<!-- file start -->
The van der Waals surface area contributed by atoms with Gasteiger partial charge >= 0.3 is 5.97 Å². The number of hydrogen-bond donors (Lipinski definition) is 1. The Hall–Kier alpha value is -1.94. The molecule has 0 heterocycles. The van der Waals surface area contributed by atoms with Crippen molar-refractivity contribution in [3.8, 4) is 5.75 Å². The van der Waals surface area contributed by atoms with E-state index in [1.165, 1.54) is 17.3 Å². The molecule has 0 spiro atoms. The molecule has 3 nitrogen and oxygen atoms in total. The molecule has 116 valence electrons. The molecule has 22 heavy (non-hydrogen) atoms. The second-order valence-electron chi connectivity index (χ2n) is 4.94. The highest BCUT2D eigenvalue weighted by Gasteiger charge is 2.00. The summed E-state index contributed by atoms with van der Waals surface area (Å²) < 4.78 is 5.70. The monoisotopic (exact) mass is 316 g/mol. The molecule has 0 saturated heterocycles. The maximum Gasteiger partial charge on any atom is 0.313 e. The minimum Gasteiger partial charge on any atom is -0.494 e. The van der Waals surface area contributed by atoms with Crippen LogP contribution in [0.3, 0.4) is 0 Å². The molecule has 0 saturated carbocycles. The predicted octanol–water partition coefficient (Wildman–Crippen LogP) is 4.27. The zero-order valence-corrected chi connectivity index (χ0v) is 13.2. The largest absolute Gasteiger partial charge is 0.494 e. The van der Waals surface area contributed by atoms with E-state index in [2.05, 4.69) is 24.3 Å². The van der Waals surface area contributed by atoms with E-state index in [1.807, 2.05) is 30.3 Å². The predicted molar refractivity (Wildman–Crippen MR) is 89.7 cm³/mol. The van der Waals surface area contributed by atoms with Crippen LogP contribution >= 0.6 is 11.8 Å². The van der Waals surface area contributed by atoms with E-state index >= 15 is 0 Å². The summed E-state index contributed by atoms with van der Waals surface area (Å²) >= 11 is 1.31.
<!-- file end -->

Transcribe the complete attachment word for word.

The van der Waals surface area contributed by atoms with Gasteiger partial charge >= 0.3 is 5.97 Å². The number of hydrogen-bond donors (Lipinski definition) is 1. The Hall–Kier alpha value is -1.94. The molecule has 0 heterocycles. The van der Waals surface area contributed by atoms with Crippen molar-refractivity contribution in [3.8, 4) is 5.75 Å². The van der Waals surface area contributed by atoms with E-state index in [1.165, 1.54) is 17.3 Å². The molecule has 0 spiro atoms. The molecule has 3 nitrogen and oxygen atoms in total. The molecule has 116 valence electrons. The molecule has 22 heavy (non-hydrogen) atoms. The second-order valence-electron chi connectivity index (χ2n) is 4.94. The highest BCUT2D eigenvalue weighted by Gasteiger charge is 2.00. The summed E-state index contributed by atoms with van der Waals surface area (Å²) < 4.78 is 5.70. The monoisotopic (exact) mass is 316 g/mol. The molecule has 0 saturated heterocycles. The maximum Gasteiger partial charge on any atom is 0.313 e. The minimum Gasteiger partial charge on any atom is -0.494 e. The van der Waals surface area contributed by atoms with Crippen LogP contribution in [0.3, 0.4) is 0 Å². The molecule has 0 saturated carbocycles. The predicted octanol–water partition coefficient (Wildman–Crippen LogP) is 4.27. The zero-order valence-corrected chi connectivity index (χ0v) is 13.2. The largest absolute Gasteiger partial charge is 0.494 e. The van der Waals surface area contributed by atoms with E-state index in [2.05, 4.69) is 24.3 Å². The van der Waals surface area contributed by atoms with E-state index in [1.807, 2.05) is 30.3 Å². The predicted molar refractivity (Wildman–Crippen MR) is 89.7 cm³/mol. The van der Waals surface area contributed by atoms with Crippen LogP contribution >= 0.6 is 11.8 Å². The van der Waals surface area contributed by atoms with E-state index >= 15 is 0 Å². The summed E-state index contributed by atoms with van der Waals surface area (Å²) >= 11 is 1.31.